August 19, 2014
Paulo Trevisani – The Wall Street Journal, 8/19/2014
True to its habit of offering a steady flow of rosy economic forecasts, the Brazilian government is expecting the second half of 2014 will be better than the first, a top official said Monday.
Brazil’s economy expanded by a meager 0.2% in the first quarter of this year compared with the previous quarter. Second-quarter results aren’t out yet, but analysts expect them to be about as bleak.
That’s disappointing for officials hoping the economy would grow faster this year than the modest 2.5% pace clocked in 2013. In the central bank’s latest weekly survey of about 100 private-sector economists released Monday, the group projected gross domestic product would rise 0.79% this year, down from its prior forecast of 0.81%.
August 18, 2014
Walter Brandimarte – Reuters, 8/18/2014
Brazil’s financial markets closed higher on Monday as an opinion poll showed President Dilma Rousseff, criticized by investors for interventionist policies, is unlikely to win an outright re-election on Oct. 5.
The poll increased uncertainty about who is likely to face Rousseff in a second-round runoff – market favorite Aecio Neves or environmentalist Marina Silva.
Silva was statistically tied with Neves in a Datafolha poll, the first conducted after her running mate Eduardo Campos died in a plane crash last week. Silva’s presidential bid is expected to be formally announced by the Brazilian Socialist Party on Wednesday.
August 18, 2014
Kenneth Rapoza – Forbes, 8/15/2014
Investors may be cheering the likelihood of Brazil’s incumbent Dilma Rousseff being kicked to the curb in the October presidential election, but that will not be enough to push the iShares MSCI Brazil (EWZ) exchange traded fund over $50. That’s because the fundamentals of this economy are not sound.
Brazil may have been a technical trade for a while. Or even a FIFA World Cup trade. But the Dilma trade can’t last for long. Brazil will start getting expensive. And fundamentals will return to the fore. This economy has seen its better days.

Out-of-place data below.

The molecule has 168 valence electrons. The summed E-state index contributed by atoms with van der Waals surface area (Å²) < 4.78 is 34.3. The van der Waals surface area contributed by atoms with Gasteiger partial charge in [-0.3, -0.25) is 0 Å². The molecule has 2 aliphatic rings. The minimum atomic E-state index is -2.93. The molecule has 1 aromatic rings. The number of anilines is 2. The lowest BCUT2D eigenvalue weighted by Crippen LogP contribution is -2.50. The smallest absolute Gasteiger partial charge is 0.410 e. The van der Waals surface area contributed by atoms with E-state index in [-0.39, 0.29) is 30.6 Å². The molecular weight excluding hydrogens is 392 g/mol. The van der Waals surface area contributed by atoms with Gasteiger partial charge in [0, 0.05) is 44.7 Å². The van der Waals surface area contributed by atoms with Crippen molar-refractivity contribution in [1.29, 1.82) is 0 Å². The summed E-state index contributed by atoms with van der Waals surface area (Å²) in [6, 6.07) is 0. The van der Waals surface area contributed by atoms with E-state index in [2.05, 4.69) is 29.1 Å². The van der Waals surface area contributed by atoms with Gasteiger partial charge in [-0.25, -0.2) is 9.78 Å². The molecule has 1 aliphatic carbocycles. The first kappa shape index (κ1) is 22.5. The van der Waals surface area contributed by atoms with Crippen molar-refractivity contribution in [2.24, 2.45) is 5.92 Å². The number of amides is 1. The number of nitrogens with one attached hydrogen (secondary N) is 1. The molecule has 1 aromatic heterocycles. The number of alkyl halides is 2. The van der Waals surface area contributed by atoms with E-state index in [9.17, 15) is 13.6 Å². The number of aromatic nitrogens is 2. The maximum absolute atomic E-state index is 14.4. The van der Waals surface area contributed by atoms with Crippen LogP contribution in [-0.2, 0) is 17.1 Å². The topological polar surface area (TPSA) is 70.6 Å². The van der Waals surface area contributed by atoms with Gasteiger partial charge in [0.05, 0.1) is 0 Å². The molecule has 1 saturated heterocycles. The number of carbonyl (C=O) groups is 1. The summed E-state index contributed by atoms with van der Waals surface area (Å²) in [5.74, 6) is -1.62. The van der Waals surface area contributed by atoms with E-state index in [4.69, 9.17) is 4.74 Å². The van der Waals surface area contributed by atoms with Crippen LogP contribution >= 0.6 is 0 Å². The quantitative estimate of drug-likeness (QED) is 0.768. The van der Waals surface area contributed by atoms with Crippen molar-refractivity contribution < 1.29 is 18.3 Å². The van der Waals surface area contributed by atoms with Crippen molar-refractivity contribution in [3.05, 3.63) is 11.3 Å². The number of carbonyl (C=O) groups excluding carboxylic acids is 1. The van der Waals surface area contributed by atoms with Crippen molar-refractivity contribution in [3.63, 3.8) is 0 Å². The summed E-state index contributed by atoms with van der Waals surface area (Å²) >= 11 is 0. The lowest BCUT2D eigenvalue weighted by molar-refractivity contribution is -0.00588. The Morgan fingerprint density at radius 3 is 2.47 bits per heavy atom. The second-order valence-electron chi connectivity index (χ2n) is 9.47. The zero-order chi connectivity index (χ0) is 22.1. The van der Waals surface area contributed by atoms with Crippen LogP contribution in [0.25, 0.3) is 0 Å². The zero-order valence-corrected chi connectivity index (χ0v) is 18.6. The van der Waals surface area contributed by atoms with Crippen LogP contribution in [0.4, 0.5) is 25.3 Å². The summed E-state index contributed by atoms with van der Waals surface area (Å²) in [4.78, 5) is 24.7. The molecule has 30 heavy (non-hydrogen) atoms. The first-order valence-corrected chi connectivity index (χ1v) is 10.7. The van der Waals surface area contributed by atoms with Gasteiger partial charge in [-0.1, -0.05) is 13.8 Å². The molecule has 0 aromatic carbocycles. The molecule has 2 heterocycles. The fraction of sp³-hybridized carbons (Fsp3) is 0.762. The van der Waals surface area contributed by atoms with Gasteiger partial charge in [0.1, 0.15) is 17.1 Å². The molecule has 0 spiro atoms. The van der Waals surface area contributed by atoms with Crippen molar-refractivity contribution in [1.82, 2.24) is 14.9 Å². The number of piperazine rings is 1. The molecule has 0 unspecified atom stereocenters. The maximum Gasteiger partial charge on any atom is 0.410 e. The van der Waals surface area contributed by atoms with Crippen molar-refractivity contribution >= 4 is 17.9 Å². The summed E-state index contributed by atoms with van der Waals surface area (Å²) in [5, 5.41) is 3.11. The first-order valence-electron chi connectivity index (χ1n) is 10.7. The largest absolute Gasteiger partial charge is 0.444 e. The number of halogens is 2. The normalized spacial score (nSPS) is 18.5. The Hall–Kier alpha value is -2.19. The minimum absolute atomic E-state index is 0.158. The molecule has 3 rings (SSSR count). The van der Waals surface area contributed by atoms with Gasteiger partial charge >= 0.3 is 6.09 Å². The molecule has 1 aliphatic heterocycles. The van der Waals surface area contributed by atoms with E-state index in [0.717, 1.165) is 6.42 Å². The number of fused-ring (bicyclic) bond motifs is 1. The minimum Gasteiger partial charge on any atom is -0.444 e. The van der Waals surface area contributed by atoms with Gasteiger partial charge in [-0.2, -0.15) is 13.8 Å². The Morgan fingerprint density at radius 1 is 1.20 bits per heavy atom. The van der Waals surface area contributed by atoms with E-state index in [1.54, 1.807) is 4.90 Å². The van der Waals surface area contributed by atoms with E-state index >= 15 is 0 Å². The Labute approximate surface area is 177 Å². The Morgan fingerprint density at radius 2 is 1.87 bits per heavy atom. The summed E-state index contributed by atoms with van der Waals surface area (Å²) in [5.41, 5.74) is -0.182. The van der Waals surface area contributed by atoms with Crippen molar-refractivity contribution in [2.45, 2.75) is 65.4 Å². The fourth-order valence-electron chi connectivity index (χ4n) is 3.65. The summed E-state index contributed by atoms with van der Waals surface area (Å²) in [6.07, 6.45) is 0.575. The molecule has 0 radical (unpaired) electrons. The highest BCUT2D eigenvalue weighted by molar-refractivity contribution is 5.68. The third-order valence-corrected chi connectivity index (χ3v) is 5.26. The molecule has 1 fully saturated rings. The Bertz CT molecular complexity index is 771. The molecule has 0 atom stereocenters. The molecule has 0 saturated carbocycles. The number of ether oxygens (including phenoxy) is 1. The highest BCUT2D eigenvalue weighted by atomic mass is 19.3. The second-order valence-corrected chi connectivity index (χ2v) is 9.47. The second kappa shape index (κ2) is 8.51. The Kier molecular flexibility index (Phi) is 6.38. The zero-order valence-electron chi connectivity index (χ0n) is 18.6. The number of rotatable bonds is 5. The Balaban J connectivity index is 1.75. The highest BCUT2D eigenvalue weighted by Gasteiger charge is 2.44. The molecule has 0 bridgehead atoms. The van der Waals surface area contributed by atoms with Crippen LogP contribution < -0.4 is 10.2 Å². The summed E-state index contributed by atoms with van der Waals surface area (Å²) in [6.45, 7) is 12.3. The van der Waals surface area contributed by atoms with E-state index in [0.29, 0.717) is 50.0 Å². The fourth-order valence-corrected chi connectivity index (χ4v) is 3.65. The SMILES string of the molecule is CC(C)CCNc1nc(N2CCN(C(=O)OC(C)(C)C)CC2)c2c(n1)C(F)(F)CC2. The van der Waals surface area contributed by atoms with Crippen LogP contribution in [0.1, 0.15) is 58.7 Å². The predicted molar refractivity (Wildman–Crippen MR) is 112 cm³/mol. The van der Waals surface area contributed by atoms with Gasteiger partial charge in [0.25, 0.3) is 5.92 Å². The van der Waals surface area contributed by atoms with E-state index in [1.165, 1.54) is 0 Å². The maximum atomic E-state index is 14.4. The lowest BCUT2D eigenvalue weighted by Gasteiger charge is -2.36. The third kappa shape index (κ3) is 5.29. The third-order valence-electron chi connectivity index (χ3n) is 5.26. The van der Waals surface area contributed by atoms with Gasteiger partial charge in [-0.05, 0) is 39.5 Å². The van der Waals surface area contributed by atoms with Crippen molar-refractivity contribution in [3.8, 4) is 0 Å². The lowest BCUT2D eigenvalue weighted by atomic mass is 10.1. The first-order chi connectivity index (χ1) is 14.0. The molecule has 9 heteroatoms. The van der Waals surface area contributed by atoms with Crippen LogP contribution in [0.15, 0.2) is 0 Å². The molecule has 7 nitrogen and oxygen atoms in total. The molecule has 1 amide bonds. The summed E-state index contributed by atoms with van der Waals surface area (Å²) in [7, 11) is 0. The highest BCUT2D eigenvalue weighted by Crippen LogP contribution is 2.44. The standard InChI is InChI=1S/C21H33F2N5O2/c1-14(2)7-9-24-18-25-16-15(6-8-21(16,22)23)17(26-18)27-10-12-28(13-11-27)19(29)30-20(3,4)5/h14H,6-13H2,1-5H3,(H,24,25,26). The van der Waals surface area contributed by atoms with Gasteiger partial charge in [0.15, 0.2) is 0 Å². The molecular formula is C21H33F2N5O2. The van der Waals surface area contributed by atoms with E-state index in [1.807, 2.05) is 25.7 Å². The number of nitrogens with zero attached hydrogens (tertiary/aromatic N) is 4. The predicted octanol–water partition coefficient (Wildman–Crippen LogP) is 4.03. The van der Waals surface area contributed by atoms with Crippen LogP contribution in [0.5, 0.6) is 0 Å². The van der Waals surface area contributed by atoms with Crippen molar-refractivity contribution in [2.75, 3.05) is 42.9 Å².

The June IBC-Br — a monthly Central Bank proxy for quarterly GDP — came in at a -1.5% month over month, ending the second quarter on a bad note. As a reminder, industrial production during that month decreased 1.4% and broad retail sales dropped 3.6%.
August 18, 2014
Meagan Clark – International Business Times, 8/15/2014
Economic activity in Brazil fell sharply in June, the latest sign indicating Latin America’s largest economy could be slipping into a light recession with a presidential election two months away.
The Brazilian central bank’s index of economic activity fell 1.5 percent in June from May after seasonal adjustments, the bank said Friday, the fifth consecutive monthly decline and the worst since summer 2013.
Brazil’s tourism ministry estimated the World Cup attracted a million foreign tourists for the soccer tournament to Brasilia in June, injected $13.2 billion into the country’s economy (about the same the country invested for preparation) and created 1 million jobs. But Brazil’s labor ministry reported the worst job creation in June since 1998. Labor Minister Manoel Dias has partially blamed the World Cup, saying it caused “a drastic drop in consumption” that led to less working days and less hiring, the Wall Street Journal reported from Brasilia.
August 15, 2014
Filipe Pacheco – Bloomberg, 8/15/2014
Brazil’s swap rates fell after data showed the economy shrank in June by the most in 13 months, adding to speculation policy makers will limit further increases in borrowing costs.
Swap rates on contracts maturing in January 2017, a gauge of expectations for interest rates, dropped six basis points, or 0.06 percentage point, to 11.54 percent at 9:20 a.m. in Sao Paulo, and were down 12 basis points this week. The real climbed 0.2 percent to 2.2622 per dollar, extending the advance this week to 0.9 percent.